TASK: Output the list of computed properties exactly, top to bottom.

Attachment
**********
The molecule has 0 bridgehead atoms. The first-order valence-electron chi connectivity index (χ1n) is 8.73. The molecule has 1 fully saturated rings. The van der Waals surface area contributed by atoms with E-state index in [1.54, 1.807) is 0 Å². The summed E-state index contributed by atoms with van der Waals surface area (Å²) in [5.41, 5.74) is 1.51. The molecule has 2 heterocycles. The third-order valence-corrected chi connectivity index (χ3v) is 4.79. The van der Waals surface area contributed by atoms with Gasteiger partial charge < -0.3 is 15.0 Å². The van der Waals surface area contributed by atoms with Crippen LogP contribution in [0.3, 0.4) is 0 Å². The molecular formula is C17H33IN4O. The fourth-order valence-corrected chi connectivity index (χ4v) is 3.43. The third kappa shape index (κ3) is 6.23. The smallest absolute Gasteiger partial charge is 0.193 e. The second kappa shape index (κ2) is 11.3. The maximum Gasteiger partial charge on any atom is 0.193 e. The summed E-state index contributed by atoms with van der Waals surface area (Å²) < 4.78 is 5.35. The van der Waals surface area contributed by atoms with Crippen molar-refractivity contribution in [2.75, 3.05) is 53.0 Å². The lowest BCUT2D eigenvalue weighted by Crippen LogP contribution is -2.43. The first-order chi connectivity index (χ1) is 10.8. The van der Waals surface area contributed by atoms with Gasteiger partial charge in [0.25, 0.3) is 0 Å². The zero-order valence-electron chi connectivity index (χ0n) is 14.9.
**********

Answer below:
The molecule has 0 bridgehead atoms. The first-order valence-electron chi connectivity index (χ1n) is 8.73. The molecule has 1 fully saturated rings. The van der Waals surface area contributed by atoms with E-state index in [1.54, 1.807) is 0 Å². The summed E-state index contributed by atoms with van der Waals surface area (Å²) in [5.41, 5.74) is 1.51. The molecule has 2 heterocycles. The third-order valence-corrected chi connectivity index (χ3v) is 4.79. The van der Waals surface area contributed by atoms with Gasteiger partial charge < -0.3 is 15.0 Å². The van der Waals surface area contributed by atoms with Crippen LogP contribution in [0.3, 0.4) is 0 Å². The molecular formula is C17H33IN4O. The fourth-order valence-corrected chi connectivity index (χ4v) is 3.43. The third kappa shape index (κ3) is 6.23. The smallest absolute Gasteiger partial charge is 0.193 e. The second kappa shape index (κ2) is 11.3. The maximum Gasteiger partial charge on any atom is 0.193 e. The summed E-state index contributed by atoms with van der Waals surface area (Å²) < 4.78 is 5.35. The van der Waals surface area contributed by atoms with Crippen molar-refractivity contribution in [2.75, 3.05) is 53.0 Å². The lowest BCUT2D eigenvalue weighted by Crippen LogP contribution is -2.43. The first-order chi connectivity index (χ1) is 10.8. The van der Waals surface area contributed by atoms with Gasteiger partial charge in [0.25, 0.3) is 0 Å². The zero-order valence-electron chi connectivity index (χ0n) is 14.9.